Apogee Duetta II loudspeaker Martin Colloms
Panel speakers are back in fashion. After years of determined effort on the part of a few established manufacturers, the number of these designs has seen a marked increase, and many new exotic models have appeared. Stereophile has recently reviewed two leading examples of the genre, the $2780/pair Apogee Duetta and the $2490/pair Martin-Logan CLS, (both in Vol.9 No.7). To judge by the tone of letters arriving at the magazine's offices, the reviews generated heated controversy. John Atkinson asked me, therefore, to conduct an in-depth examination of the two models, to give a fuller picture of what these speakers are capable of.
Although radically different in appearance, the Duetta and the CLS are both medium-sized, floor-standing, open-panel speakers. The Duetta is a two-way system, with a moderately sized, broad-band ribbon tweeter working through the upper mid and treble ranges. It is related to the three-way Scintilla, which uses a composite multiple-ribbon system for the mid and treble range.
The number of "ways" is crucial to a design, since no single transducer can properly encompass the breadth of the audible frequency range. From the design viewpoint, the more ways—ie, the greater the number of divisions of the frequency range—the more freedom there is for the engineer to trim and balance the frequency response to provide a natural sound. Conversely, with a low number of "ways," the designer has to fight for continuity and an even power over the range, not always with complete success. Increasing the "ways," however, makes it more difficult to design a well-integrated full-range system out of proportion to the increase in complexity.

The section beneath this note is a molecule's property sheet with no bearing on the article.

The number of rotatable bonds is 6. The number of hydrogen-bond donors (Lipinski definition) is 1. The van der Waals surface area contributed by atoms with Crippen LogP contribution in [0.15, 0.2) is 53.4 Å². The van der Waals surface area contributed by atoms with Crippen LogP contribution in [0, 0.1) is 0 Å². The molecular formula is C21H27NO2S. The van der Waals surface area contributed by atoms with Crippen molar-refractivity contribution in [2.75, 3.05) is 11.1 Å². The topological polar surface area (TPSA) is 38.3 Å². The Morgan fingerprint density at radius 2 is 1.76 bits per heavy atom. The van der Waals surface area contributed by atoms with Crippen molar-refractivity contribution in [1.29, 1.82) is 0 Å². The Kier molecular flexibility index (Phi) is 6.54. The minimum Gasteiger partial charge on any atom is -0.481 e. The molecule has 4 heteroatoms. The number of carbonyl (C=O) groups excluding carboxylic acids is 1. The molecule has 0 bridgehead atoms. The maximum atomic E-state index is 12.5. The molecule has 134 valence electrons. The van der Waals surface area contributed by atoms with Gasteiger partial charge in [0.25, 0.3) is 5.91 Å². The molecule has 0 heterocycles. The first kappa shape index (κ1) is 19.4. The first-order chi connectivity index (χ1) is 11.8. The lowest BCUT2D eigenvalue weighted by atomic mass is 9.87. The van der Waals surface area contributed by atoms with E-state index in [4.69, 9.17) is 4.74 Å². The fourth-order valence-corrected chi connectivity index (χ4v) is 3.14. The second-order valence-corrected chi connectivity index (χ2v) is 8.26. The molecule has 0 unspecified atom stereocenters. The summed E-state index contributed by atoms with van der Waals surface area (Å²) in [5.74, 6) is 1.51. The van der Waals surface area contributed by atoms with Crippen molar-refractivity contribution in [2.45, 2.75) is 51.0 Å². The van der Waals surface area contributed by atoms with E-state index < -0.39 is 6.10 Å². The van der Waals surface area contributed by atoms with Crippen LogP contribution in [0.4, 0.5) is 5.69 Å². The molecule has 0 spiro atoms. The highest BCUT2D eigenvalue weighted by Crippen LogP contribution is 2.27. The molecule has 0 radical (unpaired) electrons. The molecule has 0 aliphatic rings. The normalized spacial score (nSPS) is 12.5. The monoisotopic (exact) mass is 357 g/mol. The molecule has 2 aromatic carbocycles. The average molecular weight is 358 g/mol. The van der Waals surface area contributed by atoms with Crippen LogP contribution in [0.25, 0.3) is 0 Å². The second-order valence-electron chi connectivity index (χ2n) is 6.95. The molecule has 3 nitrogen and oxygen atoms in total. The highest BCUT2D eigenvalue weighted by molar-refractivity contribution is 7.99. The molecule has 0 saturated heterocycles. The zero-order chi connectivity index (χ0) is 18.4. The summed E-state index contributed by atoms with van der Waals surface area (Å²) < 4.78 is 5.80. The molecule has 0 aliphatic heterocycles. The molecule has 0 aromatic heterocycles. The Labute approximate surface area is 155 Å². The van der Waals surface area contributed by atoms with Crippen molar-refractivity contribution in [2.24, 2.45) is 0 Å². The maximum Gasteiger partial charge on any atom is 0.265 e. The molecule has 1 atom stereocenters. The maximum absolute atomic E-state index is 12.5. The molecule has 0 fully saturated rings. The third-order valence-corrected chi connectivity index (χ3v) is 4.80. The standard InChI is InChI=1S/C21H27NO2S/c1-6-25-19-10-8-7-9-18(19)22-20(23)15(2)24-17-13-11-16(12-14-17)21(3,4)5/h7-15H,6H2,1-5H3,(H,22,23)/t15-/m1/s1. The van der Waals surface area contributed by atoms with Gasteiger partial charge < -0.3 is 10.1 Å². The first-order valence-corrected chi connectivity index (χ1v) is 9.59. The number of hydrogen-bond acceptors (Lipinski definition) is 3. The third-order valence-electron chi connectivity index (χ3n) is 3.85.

Apogee has pioneered the use of modern "ribbon" technology, and In the case of the Duetta, this description is certainly true for the HF unit. Here, a tall, pleated aluminum foil/Kaptan ribbon with three conducting paths is suspended between the poles of a powerful, linear, open magnet. The radiation is bidirectional and bipolar, the energy behind being out of phase by 180 degrees with that for the front. Unless placed very close to a back wall, this will not result in specific cancellation, since by the time wall-reflected rear waves have combined with the direct radiation, their phase is randomly indeterminate. Suppose the panel is typically placed at five feet from the back wall, and the listener is 15 feet from the speaker. At the low frequency end of the range handled by the tweeter ribbon, say 1kHz, the listener is 15 wavelengths away from the front-panel sound, and 25 wavelengths from the reflected sound to the rear. Given normal room reflections, specific cancellations will be diffused and of small significance; with reducing frequency, however, this factor will assume increasing importance.